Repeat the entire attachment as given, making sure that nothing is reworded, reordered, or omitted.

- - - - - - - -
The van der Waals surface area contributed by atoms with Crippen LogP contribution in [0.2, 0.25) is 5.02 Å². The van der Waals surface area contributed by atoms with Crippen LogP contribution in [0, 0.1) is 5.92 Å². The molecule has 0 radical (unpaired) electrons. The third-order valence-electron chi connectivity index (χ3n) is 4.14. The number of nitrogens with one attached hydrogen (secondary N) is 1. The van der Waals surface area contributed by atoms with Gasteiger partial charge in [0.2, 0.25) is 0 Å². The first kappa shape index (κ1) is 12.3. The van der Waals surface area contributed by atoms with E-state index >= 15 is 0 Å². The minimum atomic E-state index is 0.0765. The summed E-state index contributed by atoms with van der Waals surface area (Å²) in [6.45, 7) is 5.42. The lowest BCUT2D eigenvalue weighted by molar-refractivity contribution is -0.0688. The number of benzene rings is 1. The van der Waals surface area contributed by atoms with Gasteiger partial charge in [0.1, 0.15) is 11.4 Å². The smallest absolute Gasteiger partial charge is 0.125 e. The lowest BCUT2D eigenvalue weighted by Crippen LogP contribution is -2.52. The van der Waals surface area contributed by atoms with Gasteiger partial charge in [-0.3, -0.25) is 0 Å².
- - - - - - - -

The van der Waals surface area contributed by atoms with Crippen LogP contribution in [0.2, 0.25) is 5.02 Å². The van der Waals surface area contributed by atoms with Crippen LogP contribution in [0, 0.1) is 5.92 Å². The molecule has 0 radical (unpaired) electrons. The third-order valence-electron chi connectivity index (χ3n) is 4.14. The number of nitrogens with one attached hydrogen (secondary N) is 1. The van der Waals surface area contributed by atoms with Gasteiger partial charge in [0.2, 0.25) is 0 Å². The first kappa shape index (κ1) is 12.3. The van der Waals surface area contributed by atoms with E-state index >= 15 is 0 Å². The minimum atomic E-state index is 0.0765. The summed E-state index contributed by atoms with van der Waals surface area (Å²) in [6.45, 7) is 5.42. The lowest BCUT2D eigenvalue weighted by molar-refractivity contribution is -0.0688. The number of benzene rings is 1. The van der Waals surface area contributed by atoms with Gasteiger partial charge in [0.1, 0.15) is 11.4 Å². The smallest absolute Gasteiger partial charge is 0.125 e. The lowest BCUT2D eigenvalue weighted by Crippen LogP contribution is -2.52. The van der Waals surface area contributed by atoms with Gasteiger partial charge in [-0.3, -0.25) is 0 Å².